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This page is updated by @viequesbound. My last update – 8/13/2010

In Upper Sindh, Pakistan ‘superflood’ leaves huge numbers displaced


By Alex Wynter and Eva Smits in Mohammed Larik village, Sindh

IFRC Secretary General Bekele Geleta, who is visiting Pakistan, today said he felt the pain of the millions of Pakistanis who have been affected by the most destructive disaster in the country’s history.

“Survivors have experienced tragedy three times over,” said Geleta, who took part in a distribution of tents and other relief items by the Pakistan Red Crescent Society (PRCS) in Charsadda and Tenghi, north of Peshawar. “Many have lost loved ones, household goods and animals.

“I’m proud to see how the Red Cross Red Crescent Movement and the PRCS have pulled together in their response.”

The secretary general of the Norwegian Red Cross (NRC), Borge Brende, who was with Geleta, said “massive destruction calls for massive efforts to help flood-affected people to rebuild,” and the NRC would be part of that.

“We’ve brought tents, tarpaulins and a boat and we have an Emergency Response Unit ready to go if needed,” he added.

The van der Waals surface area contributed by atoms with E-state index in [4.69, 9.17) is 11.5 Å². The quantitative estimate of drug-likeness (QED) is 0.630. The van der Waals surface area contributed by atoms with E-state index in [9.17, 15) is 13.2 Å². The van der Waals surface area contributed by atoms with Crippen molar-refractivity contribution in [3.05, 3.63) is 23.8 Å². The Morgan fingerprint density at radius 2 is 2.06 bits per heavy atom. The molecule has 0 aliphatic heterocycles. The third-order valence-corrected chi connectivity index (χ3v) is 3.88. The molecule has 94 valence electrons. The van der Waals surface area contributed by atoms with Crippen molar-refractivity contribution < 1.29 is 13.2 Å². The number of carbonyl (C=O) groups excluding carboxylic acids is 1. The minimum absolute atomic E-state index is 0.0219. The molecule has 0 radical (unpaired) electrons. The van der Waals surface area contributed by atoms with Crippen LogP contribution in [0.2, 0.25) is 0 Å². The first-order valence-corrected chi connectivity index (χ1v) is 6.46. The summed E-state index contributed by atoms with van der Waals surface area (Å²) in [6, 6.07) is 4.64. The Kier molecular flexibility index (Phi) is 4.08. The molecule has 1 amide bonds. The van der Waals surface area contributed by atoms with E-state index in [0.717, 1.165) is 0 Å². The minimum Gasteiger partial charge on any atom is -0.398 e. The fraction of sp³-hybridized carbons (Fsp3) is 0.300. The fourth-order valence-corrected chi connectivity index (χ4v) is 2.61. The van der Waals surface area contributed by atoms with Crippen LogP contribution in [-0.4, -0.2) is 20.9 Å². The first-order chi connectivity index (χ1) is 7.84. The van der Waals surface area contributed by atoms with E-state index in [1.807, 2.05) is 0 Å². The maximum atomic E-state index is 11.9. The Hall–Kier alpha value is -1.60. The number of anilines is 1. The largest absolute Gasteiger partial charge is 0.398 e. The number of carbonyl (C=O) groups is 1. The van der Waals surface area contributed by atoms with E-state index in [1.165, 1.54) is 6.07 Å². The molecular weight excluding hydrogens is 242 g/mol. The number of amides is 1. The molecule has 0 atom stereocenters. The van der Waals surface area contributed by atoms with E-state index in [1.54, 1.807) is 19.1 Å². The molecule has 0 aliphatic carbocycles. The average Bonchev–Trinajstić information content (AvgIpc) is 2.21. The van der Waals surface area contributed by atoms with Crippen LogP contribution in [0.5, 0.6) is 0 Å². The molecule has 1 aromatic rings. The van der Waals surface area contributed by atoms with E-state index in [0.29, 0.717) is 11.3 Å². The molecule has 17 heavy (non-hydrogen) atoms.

Five-fold increase

The Red Cross Red Crescent Movement is now planning a five-fold increase in its response to Pakistan’s monsoon ‘superflood’, and is appealing to international donors to support a recovery programme likely to extend to 2012.

In the medium term, at least 6 million people will need emergency humanitarian assistance, in the form of safe water, tents and shelter materials, and medical help.

People like the residents of Mohammed Larik village, east of the Indus river near Sukkur in Upper Sindh.

By chance, their village was built on a patch of high ground on the river side of one of the huge bunds (dykes), built in the 1970s to contain floods along this part of the Indus.

When the flood came, they were cut off.

Now Mohammed Larik’s men and boys have established a temporary settlement along the bund several hundred metres away across deep water, where they sleep in tents distributed by the PRCS and donated by the Kuwaiti Red Crescent.

Snake bites

Few of the villagers can swim properly, and the women – said to be nervous of paddling across in inner tubes – stay behind on what has become an island.